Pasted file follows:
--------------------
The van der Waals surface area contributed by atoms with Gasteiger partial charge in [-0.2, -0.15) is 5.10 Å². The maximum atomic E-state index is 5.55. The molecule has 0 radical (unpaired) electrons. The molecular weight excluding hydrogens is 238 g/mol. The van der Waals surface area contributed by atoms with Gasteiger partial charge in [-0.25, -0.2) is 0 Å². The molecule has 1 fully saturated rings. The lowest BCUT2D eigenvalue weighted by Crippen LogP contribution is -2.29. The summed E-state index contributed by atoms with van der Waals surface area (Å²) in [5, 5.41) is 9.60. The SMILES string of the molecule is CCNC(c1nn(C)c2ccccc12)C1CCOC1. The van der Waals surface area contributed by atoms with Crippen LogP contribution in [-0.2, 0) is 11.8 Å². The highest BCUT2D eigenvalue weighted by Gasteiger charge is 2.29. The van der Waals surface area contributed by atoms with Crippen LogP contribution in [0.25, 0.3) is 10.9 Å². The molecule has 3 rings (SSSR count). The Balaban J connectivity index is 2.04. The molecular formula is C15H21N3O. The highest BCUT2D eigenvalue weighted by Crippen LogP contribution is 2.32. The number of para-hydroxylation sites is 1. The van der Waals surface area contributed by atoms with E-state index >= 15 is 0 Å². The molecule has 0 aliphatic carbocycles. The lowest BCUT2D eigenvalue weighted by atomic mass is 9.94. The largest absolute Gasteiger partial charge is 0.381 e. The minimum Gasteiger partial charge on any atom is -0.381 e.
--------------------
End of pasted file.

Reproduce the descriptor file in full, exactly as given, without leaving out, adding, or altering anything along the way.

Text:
The van der Waals surface area contributed by atoms with Gasteiger partial charge in [-0.2, -0.15) is 5.10 Å². The maximum atomic E-state index is 5.55. The molecule has 0 radical (unpaired) electrons. The molecular weight excluding hydrogens is 238 g/mol. The van der Waals surface area contributed by atoms with Gasteiger partial charge in [-0.25, -0.2) is 0 Å². The molecule has 1 fully saturated rings. The lowest BCUT2D eigenvalue weighted by Crippen LogP contribution is -2.29. The summed E-state index contributed by atoms with van der Waals surface area (Å²) in [5, 5.41) is 9.60. The SMILES string of the molecule is CCNC(c1nn(C)c2ccccc12)C1CCOC1. The van der Waals surface area contributed by atoms with Crippen LogP contribution in [-0.2, 0) is 11.8 Å². The highest BCUT2D eigenvalue weighted by Gasteiger charge is 2.29. The van der Waals surface area contributed by atoms with Crippen LogP contribution in [0.25, 0.3) is 10.9 Å². The molecule has 3 rings (SSSR count). The Balaban J connectivity index is 2.04. The molecular formula is C15H21N3O. The highest BCUT2D eigenvalue weighted by Crippen LogP contribution is 2.32. The number of para-hydroxylation sites is 1. The van der Waals surface area contributed by atoms with E-state index >= 15 is 0 Å². The molecule has 0 aliphatic carbocycles. The lowest BCUT2D eigenvalue weighted by atomic mass is 9.94. The largest absolute Gasteiger partial charge is 0.381 e. The minimum Gasteiger partial charge on any atom is -0.381 e.